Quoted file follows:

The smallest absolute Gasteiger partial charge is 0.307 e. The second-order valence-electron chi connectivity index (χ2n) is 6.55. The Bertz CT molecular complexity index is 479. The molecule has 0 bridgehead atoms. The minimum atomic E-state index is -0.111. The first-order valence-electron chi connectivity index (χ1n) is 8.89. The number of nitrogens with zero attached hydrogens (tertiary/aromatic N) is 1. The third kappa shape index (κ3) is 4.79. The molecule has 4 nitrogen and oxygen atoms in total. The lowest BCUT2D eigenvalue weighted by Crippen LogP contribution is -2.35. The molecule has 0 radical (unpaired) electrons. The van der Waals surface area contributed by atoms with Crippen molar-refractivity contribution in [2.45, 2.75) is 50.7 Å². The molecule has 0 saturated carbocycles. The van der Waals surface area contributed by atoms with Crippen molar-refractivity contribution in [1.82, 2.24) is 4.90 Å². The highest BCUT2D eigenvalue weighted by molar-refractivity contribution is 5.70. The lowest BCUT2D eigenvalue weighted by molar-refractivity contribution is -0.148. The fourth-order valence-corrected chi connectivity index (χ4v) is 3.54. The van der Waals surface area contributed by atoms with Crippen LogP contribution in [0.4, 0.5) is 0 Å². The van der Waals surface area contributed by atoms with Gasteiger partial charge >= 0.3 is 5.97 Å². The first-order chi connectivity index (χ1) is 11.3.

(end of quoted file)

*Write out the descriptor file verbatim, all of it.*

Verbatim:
The smallest absolute Gasteiger partial charge is 0.307 e. The second-order valence-electron chi connectivity index (χ2n) is 6.55. The Bertz CT molecular complexity index is 479. The molecule has 0 bridgehead atoms. The minimum atomic E-state index is -0.111. The first-order valence-electron chi connectivity index (χ1n) is 8.89. The number of nitrogens with zero attached hydrogens (tertiary/aromatic N) is 1. The third kappa shape index (κ3) is 4.79. The molecule has 4 nitrogen and oxygen atoms in total. The lowest BCUT2D eigenvalue weighted by Crippen LogP contribution is -2.35. The molecule has 0 radical (unpaired) electrons. The van der Waals surface area contributed by atoms with Crippen molar-refractivity contribution in [2.45, 2.75) is 50.7 Å². The molecule has 0 saturated carbocycles. The van der Waals surface area contributed by atoms with Crippen molar-refractivity contribution in [1.82, 2.24) is 4.90 Å². The highest BCUT2D eigenvalue weighted by molar-refractivity contribution is 5.70. The lowest BCUT2D eigenvalue weighted by molar-refractivity contribution is -0.148. The fourth-order valence-corrected chi connectivity index (χ4v) is 3.54. The van der Waals surface area contributed by atoms with Crippen LogP contribution in [0.4, 0.5) is 0 Å². The van der Waals surface area contributed by atoms with Gasteiger partial charge >= 0.3 is 5.97 Å². The first-order chi connectivity index (χ1) is 11.3.